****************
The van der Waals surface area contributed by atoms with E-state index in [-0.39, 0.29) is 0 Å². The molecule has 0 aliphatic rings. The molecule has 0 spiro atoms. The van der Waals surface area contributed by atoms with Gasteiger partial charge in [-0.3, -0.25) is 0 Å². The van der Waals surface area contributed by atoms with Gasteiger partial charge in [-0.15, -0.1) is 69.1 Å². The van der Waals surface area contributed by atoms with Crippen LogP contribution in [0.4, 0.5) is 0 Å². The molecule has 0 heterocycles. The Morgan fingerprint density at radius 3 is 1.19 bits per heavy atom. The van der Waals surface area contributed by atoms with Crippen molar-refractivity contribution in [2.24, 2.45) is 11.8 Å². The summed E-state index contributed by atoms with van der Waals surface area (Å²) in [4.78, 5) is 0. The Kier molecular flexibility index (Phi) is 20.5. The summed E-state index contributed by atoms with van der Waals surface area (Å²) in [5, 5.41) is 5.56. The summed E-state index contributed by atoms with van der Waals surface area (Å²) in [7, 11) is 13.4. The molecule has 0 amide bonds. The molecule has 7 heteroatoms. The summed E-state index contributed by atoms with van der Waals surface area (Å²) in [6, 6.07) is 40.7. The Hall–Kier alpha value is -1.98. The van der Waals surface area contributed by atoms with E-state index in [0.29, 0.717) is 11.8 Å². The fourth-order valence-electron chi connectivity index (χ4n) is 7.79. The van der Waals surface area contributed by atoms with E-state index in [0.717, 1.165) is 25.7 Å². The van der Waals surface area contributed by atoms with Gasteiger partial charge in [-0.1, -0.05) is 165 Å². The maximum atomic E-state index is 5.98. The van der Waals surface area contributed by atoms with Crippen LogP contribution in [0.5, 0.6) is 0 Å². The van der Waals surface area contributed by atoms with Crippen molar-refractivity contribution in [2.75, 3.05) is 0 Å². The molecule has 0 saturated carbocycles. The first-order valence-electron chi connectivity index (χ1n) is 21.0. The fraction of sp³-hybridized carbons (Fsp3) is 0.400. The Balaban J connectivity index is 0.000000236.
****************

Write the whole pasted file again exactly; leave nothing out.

The van der Waals surface area contributed by atoms with E-state index in [-0.39, 0.29) is 0 Å². The molecule has 0 aliphatic rings. The molecule has 0 spiro atoms. The van der Waals surface area contributed by atoms with Gasteiger partial charge in [-0.3, -0.25) is 0 Å². The van der Waals surface area contributed by atoms with Gasteiger partial charge in [-0.15, -0.1) is 69.1 Å². The van der Waals surface area contributed by atoms with Crippen LogP contribution in [0.4, 0.5) is 0 Å². The molecule has 0 heterocycles. The Morgan fingerprint density at radius 3 is 1.19 bits per heavy atom. The van der Waals surface area contributed by atoms with Crippen molar-refractivity contribution in [2.24, 2.45) is 11.8 Å². The summed E-state index contributed by atoms with van der Waals surface area (Å²) in [4.78, 5) is 0. The Kier molecular flexibility index (Phi) is 20.5. The summed E-state index contributed by atoms with van der Waals surface area (Å²) in [5, 5.41) is 5.56. The summed E-state index contributed by atoms with van der Waals surface area (Å²) in [7, 11) is 13.4. The molecule has 0 amide bonds. The molecule has 7 heteroatoms. The summed E-state index contributed by atoms with van der Waals surface area (Å²) in [6, 6.07) is 40.7. The Hall–Kier alpha value is -1.98. The van der Waals surface area contributed by atoms with E-state index in [0.29, 0.717) is 11.8 Å². The fourth-order valence-electron chi connectivity index (χ4n) is 7.79. The van der Waals surface area contributed by atoms with E-state index in [0.717, 1.165) is 25.7 Å². The van der Waals surface area contributed by atoms with Gasteiger partial charge in [-0.1, -0.05) is 165 Å². The maximum atomic E-state index is 5.98. The van der Waals surface area contributed by atoms with Crippen LogP contribution in [0.5, 0.6) is 0 Å². The van der Waals surface area contributed by atoms with Crippen molar-refractivity contribution in [2.75, 3.05) is 0 Å². The molecule has 0 saturated carbocycles. The first-order valence-electron chi connectivity index (χ1n) is 21.0. The fraction of sp³-hybridized carbons (Fsp3) is 0.400. The Balaban J connectivity index is 0.000000236.